Thursday, January 24, 2019

Reign of Pain Update: Congress Voting to Extend Partial Shutdown

Well that was fast. Althouse at noon yesterday: Trump plans to walk right up into Nancy Pelosi's space — Will she smirk and block his way? then at 7 AM today, Trump won't do the SOTU anywhere other than in the House Chamber.
Trump tweets.
As the Shutdown was going on, Nancy Pelosi asked me to give the State of the Union Address. I agreed. She then changed her mind because of the Shutdown, suggesting a later date. This is her prerogative - I will do the Address when the Shutdown is over. I am not looking for an....
....alternative venue for the SOTU Address because there is no venue that can compete with the history, tradition and importance of the House Chamber. I look forward to giving a “great” State of the Union Address in the near future!
The NYT's Sheryl Gay Stolberg calls this "seeming capitulation":
The president’s seeming capitulation came even as House Democratic leaders said they were prepared to give him a substantial sum of money for border security — perhaps even the $5.7 billion he has requested — but not for a wall and not until he agreed to reopen the government. That figure is roughly double what Democrats had previously approved.
Is it "capitulation" or maintaining pressure?
As usual, most of the fun is in the comments.

Are there signs of a compromise? Ed Morrissey at Hot Air: Hoyer Retreating? Border Barriers Are Now “Part Of The Solution”Hot New Idea To End The Shutdown: A Path To Green Cards For 700,000 DREAMerCentrist Dems Preparing Letter To Pelosi Calling On Her To Give Trump A Vote On The Wall, Emerson Poll: Americans Want Better Border Enforcement By More Than 2:1.  Sounds like the basis of a compromise to me.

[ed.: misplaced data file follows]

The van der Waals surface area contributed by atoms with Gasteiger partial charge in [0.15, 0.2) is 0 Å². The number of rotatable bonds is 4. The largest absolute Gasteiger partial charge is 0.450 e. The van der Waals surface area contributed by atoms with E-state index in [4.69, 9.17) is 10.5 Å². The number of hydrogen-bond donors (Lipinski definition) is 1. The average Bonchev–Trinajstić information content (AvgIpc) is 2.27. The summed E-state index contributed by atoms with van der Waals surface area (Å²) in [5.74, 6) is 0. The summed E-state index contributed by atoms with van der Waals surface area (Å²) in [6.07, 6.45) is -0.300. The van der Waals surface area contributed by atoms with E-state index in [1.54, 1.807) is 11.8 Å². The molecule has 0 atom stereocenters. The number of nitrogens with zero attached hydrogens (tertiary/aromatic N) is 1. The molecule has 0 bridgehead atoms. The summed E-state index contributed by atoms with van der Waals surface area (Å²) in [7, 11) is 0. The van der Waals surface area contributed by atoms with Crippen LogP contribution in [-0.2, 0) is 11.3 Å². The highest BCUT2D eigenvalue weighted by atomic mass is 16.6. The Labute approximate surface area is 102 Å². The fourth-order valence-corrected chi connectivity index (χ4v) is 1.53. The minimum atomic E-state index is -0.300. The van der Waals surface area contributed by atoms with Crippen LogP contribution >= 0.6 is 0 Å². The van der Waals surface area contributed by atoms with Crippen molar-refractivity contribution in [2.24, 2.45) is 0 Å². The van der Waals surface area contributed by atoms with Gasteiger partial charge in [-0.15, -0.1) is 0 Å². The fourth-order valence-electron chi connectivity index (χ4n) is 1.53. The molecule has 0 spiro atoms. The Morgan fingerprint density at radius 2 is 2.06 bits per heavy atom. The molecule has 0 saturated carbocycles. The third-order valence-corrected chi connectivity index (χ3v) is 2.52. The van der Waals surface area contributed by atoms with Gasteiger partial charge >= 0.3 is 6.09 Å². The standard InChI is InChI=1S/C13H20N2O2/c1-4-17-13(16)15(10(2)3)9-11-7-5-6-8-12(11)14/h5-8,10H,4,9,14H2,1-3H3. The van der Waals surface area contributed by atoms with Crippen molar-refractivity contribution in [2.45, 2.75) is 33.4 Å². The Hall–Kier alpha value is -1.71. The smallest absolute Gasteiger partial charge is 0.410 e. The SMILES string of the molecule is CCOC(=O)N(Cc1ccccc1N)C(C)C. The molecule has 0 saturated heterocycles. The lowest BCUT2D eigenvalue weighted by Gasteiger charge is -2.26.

Wilbur Ross: Federal workers should take out loans until they get paid from CNBC.
“I know they are [going to homeless shelters] and I don’t really quite understand why because as I mentioned before, the obligations that they would undertake – say borrowing from a bank or credit union – are in effect federally guaranteed,” said Ross. “So the 30 days of pay that people will be out – there’s no real reason why they shouldn’t be able to get a loan against it and we’ve seen a number of ads from the financial institutions doing that.”
“When you think about it, these are basically government-guaranteed loans because the government has committed, these folks will get back pay once this whole thing gets settled down,” Ross said. “So there really is not a good excuse why there should be a liquidity crisis. Now true, the people might have to pay a little bit of interest but the idea that it’s paycheck or zero is not a really valid idea.”
Among all of the ways in which to discuss this issue, Ross chose the absolute worst. Why not embrace the pain the shutdown has caused and the issues it creates and push the responsibility onto Democrats? At least that would make Ross and the administration sound like it has some connection to the working class. Instead, Ross blithely suggests that workers take on the interest associated with short-term loans as though it would have no impact on their finances or their credit rating.